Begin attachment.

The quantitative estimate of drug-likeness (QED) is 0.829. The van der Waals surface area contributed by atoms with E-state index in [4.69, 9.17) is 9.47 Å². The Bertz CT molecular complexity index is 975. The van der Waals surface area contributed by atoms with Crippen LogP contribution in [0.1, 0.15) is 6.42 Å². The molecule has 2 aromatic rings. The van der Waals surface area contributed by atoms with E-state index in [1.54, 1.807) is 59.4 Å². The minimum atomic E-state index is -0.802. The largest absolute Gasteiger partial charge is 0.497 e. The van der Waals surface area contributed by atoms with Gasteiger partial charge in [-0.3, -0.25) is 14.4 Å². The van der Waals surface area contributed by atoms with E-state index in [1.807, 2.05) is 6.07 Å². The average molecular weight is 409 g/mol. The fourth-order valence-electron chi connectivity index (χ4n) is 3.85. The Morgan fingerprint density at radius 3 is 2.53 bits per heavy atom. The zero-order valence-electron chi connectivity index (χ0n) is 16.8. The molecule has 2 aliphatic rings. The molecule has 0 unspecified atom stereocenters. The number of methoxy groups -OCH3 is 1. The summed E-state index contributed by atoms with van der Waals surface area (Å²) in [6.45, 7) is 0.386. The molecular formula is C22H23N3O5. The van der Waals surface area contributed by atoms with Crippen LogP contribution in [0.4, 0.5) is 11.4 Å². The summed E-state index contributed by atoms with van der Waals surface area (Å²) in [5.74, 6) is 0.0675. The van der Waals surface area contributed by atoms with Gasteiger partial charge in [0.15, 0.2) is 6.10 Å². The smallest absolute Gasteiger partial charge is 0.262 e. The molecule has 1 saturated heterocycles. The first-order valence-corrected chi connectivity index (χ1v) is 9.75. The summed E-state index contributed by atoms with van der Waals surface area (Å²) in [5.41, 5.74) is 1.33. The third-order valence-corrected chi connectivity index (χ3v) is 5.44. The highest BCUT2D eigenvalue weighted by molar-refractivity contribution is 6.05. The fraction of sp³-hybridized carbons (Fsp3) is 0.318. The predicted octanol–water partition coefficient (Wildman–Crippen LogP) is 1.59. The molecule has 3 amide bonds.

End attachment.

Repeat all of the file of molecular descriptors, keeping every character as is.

The quantitative estimate of drug-likeness (QED) is 0.829. The van der Waals surface area contributed by atoms with E-state index in [4.69, 9.17) is 9.47 Å². The Bertz CT molecular complexity index is 975. The van der Waals surface area contributed by atoms with Crippen LogP contribution in [0.1, 0.15) is 6.42 Å². The molecule has 2 aromatic rings. The van der Waals surface area contributed by atoms with E-state index in [1.54, 1.807) is 59.4 Å². The minimum atomic E-state index is -0.802. The largest absolute Gasteiger partial charge is 0.497 e. The van der Waals surface area contributed by atoms with Gasteiger partial charge in [-0.3, -0.25) is 14.4 Å². The van der Waals surface area contributed by atoms with E-state index in [1.807, 2.05) is 6.07 Å². The average molecular weight is 409 g/mol. The fourth-order valence-electron chi connectivity index (χ4n) is 3.85. The Morgan fingerprint density at radius 3 is 2.53 bits per heavy atom. The zero-order valence-electron chi connectivity index (χ0n) is 16.8. The molecule has 2 aliphatic rings. The molecule has 0 unspecified atom stereocenters. The number of methoxy groups -OCH3 is 1. The summed E-state index contributed by atoms with van der Waals surface area (Å²) in [6.45, 7) is 0.386. The molecular formula is C22H23N3O5. The van der Waals surface area contributed by atoms with Crippen LogP contribution in [0.4, 0.5) is 11.4 Å². The summed E-state index contributed by atoms with van der Waals surface area (Å²) in [5.74, 6) is 0.0675. The van der Waals surface area contributed by atoms with Gasteiger partial charge in [0.15, 0.2) is 6.10 Å². The smallest absolute Gasteiger partial charge is 0.262 e. The molecule has 1 saturated heterocycles. The first-order valence-corrected chi connectivity index (χ1v) is 9.75. The summed E-state index contributed by atoms with van der Waals surface area (Å²) in [5.41, 5.74) is 1.33. The third-order valence-corrected chi connectivity index (χ3v) is 5.44. The highest BCUT2D eigenvalue weighted by molar-refractivity contribution is 6.05. The fraction of sp³-hybridized carbons (Fsp3) is 0.318. The predicted octanol–water partition coefficient (Wildman–Crippen LogP) is 1.59. The molecule has 3 amide bonds.